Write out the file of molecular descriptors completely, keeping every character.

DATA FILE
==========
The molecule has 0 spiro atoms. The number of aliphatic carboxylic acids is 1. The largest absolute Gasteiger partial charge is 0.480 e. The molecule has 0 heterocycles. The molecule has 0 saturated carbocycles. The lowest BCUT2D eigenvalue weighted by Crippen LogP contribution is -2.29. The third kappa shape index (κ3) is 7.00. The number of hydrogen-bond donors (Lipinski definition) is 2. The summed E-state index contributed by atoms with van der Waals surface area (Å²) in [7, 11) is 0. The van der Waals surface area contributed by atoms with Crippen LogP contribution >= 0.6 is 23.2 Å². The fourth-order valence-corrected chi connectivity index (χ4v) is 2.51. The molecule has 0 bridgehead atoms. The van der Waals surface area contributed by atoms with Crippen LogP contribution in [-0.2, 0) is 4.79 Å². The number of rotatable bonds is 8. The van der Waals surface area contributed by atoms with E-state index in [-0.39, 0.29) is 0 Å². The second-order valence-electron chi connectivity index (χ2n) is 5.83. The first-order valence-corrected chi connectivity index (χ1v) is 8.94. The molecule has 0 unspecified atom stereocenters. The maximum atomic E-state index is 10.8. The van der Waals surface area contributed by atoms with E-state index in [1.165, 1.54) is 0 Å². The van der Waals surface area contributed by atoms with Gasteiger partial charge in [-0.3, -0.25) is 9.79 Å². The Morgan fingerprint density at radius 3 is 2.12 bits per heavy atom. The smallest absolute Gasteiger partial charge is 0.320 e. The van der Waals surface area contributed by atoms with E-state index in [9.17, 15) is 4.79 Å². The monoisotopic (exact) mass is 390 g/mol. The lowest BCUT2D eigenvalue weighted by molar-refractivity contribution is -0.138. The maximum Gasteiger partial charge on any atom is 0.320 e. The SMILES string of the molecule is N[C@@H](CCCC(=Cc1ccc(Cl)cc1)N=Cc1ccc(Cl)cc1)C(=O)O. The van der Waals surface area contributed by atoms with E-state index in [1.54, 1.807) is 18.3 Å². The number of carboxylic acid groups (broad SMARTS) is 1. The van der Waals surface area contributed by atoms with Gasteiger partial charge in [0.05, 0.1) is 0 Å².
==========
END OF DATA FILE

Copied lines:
The molecule has 0 spiro atoms. The number of aliphatic carboxylic acids is 1. The largest absolute Gasteiger partial charge is 0.480 e. The molecule has 0 heterocycles. The molecule has 0 saturated carbocycles. The lowest BCUT2D eigenvalue weighted by Crippen LogP contribution is -2.29. The third kappa shape index (κ3) is 7.00. The number of hydrogen-bond donors (Lipinski definition) is 2. The summed E-state index contributed by atoms with van der Waals surface area (Å²) in [7, 11) is 0. The van der Waals surface area contributed by atoms with Crippen LogP contribution >= 0.6 is 23.2 Å². The fourth-order valence-corrected chi connectivity index (χ4v) is 2.51. The molecule has 0 bridgehead atoms. The van der Waals surface area contributed by atoms with Crippen LogP contribution in [-0.2, 0) is 4.79 Å². The number of rotatable bonds is 8. The van der Waals surface area contributed by atoms with E-state index in [-0.39, 0.29) is 0 Å². The second-order valence-electron chi connectivity index (χ2n) is 5.83. The first-order valence-corrected chi connectivity index (χ1v) is 8.94. The molecule has 0 unspecified atom stereocenters. The maximum atomic E-state index is 10.8. The van der Waals surface area contributed by atoms with E-state index in [1.165, 1.54) is 0 Å². The van der Waals surface area contributed by atoms with Gasteiger partial charge in [-0.3, -0.25) is 9.79 Å². The Morgan fingerprint density at radius 3 is 2.12 bits per heavy atom. The smallest absolute Gasteiger partial charge is 0.320 e. The van der Waals surface area contributed by atoms with E-state index in [9.17, 15) is 4.79 Å². The monoisotopic (exact) mass is 390 g/mol. The lowest BCUT2D eigenvalue weighted by molar-refractivity contribution is -0.138. The maximum Gasteiger partial charge on any atom is 0.320 e. The SMILES string of the molecule is N[C@@H](CCCC(=Cc1ccc(Cl)cc1)N=Cc1ccc(Cl)cc1)C(=O)O. The van der Waals surface area contributed by atoms with E-state index in [1.54, 1.807) is 18.3 Å². The number of carboxylic acid groups (broad SMARTS) is 1. The van der Waals surface area contributed by atoms with Gasteiger partial charge in [0.05, 0.1) is 0 Å².